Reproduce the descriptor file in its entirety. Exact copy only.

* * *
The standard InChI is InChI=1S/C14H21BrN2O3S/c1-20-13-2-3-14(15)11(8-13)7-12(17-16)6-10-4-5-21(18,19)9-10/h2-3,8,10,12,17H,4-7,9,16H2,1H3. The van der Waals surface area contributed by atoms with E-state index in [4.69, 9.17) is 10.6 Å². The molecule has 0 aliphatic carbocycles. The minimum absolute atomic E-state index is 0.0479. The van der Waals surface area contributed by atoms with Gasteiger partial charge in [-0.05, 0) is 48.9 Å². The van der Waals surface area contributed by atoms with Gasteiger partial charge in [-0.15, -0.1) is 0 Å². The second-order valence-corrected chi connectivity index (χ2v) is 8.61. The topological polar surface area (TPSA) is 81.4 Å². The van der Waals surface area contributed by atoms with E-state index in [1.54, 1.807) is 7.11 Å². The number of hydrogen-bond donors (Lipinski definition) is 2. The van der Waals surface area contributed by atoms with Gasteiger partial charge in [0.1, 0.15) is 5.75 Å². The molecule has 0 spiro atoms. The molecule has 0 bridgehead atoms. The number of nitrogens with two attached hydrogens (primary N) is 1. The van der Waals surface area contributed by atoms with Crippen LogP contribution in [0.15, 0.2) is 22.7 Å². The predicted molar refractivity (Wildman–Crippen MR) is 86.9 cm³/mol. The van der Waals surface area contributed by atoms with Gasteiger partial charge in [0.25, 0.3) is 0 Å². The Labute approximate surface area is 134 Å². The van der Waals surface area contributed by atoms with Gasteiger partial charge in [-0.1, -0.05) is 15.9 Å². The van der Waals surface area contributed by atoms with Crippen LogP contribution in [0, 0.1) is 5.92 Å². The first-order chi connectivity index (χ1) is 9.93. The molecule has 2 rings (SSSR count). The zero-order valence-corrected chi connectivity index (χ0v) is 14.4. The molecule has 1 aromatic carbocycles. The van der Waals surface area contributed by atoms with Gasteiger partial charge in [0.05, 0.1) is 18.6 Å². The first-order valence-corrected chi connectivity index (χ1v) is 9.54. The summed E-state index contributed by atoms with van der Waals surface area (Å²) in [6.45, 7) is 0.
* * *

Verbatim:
The standard InChI is InChI=1S/C14H21BrN2O3S/c1-20-13-2-3-14(15)11(8-13)7-12(17-16)6-10-4-5-21(18,19)9-10/h2-3,8,10,12,17H,4-7,9,16H2,1H3. The van der Waals surface area contributed by atoms with E-state index in [4.69, 9.17) is 10.6 Å². The molecule has 0 aliphatic carbocycles. The minimum absolute atomic E-state index is 0.0479. The van der Waals surface area contributed by atoms with Gasteiger partial charge in [-0.05, 0) is 48.9 Å². The van der Waals surface area contributed by atoms with Gasteiger partial charge in [-0.15, -0.1) is 0 Å². The second-order valence-corrected chi connectivity index (χ2v) is 8.61. The topological polar surface area (TPSA) is 81.4 Å². The van der Waals surface area contributed by atoms with E-state index in [1.54, 1.807) is 7.11 Å². The number of hydrogen-bond donors (Lipinski definition) is 2. The van der Waals surface area contributed by atoms with Gasteiger partial charge in [0.1, 0.15) is 5.75 Å². The molecule has 0 spiro atoms. The molecule has 0 bridgehead atoms. The number of nitrogens with two attached hydrogens (primary N) is 1. The van der Waals surface area contributed by atoms with Crippen LogP contribution in [0.15, 0.2) is 22.7 Å². The predicted molar refractivity (Wildman–Crippen MR) is 86.9 cm³/mol. The van der Waals surface area contributed by atoms with Gasteiger partial charge in [0.25, 0.3) is 0 Å². The Labute approximate surface area is 134 Å². The van der Waals surface area contributed by atoms with Gasteiger partial charge in [-0.1, -0.05) is 15.9 Å². The van der Waals surface area contributed by atoms with Crippen LogP contribution in [0, 0.1) is 5.92 Å². The first-order chi connectivity index (χ1) is 9.93. The molecule has 2 rings (SSSR count). The zero-order valence-corrected chi connectivity index (χ0v) is 14.4. The molecule has 1 aromatic carbocycles. The van der Waals surface area contributed by atoms with Gasteiger partial charge in [0.05, 0.1) is 18.6 Å². The first-order valence-corrected chi connectivity index (χ1v) is 9.54. The summed E-state index contributed by atoms with van der Waals surface area (Å²) in [6.45, 7) is 0.